An interface is just an abstraction of expected interactions with some bit of code, sometimes formalized syntactically. Class/function/module APIs are the general case. Before anything else, let’s look at how you might use interfaces:
What are Interfaces?¶
An interface is simply a description of how a programmer should expect to be able to interact with block of code. Generally this focuses on functions. However, in an object-oriented context, object state may also be considered a part of an interface.
As an alternatve, interfaces could also be called “Abstract API Models”. All programming languages have at least one means of modeling APIs.
The most common form of interface aims at describing how functions should be used. This includes type declarations for function parameters and return values, a staple of many languages. However, such declarations only capture one aspect of a function’s interface. In most languages, regardless of type system, each function is essentially an API wrapping a block of code.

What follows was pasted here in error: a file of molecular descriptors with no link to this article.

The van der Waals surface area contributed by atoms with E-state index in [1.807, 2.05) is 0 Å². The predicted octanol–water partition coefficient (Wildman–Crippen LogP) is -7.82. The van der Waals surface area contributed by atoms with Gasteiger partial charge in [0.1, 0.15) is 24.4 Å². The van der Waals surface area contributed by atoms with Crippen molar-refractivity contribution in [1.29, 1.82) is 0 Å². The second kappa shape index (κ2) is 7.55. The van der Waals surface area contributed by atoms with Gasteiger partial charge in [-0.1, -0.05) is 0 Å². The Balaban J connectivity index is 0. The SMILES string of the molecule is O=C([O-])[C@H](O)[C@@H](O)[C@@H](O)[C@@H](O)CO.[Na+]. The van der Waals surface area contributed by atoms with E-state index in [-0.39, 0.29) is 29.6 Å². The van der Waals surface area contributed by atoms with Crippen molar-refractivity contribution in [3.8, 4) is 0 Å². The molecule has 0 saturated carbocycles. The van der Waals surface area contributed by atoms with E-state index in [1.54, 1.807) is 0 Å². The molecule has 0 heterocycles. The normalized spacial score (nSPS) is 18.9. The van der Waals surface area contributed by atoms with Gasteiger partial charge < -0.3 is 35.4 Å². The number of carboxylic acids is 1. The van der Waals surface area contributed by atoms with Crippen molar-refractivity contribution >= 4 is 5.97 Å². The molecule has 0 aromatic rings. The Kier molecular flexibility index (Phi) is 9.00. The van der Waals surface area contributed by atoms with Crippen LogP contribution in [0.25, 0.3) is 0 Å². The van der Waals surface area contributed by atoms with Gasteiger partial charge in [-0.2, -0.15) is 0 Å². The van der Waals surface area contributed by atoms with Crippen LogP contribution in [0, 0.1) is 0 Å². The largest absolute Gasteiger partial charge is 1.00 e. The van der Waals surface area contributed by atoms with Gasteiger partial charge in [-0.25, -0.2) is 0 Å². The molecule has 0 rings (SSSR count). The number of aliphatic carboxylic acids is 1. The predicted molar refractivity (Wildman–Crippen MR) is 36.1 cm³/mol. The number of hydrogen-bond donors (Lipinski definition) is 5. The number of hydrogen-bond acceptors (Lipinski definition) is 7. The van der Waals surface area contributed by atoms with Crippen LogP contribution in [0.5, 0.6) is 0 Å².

Functions don’t have the interface market cornered, either. Most languages have a means of encapsulating program state, usually as part of an object-oriented type system. When the topic of interfaces comes up, it tends to refer to formal definitions of what functions and attributes an object (and abstractly, it’s type) should provide.
However, in all cases, interfaces are still just specifications of how one should interact with a block of code.
Abstract API Model Approaches¶
To the extent that interfaces are a means of definining expected interactions, they can be approached in a variety of ways. This bears out across the many programming languages in the wild today.
Below is a list of several ways interfaces may be done. Each of these is treated more thoroughly in following sections.
- Abstract Base Classes
- Design by Contract
When are Interfaces Appropriate?¶
class vs. interface
ABC vs. interface
mixins vs. multiple inheritance
inheritance vs. delegation
inheritance vs. composition
- transforming wrappers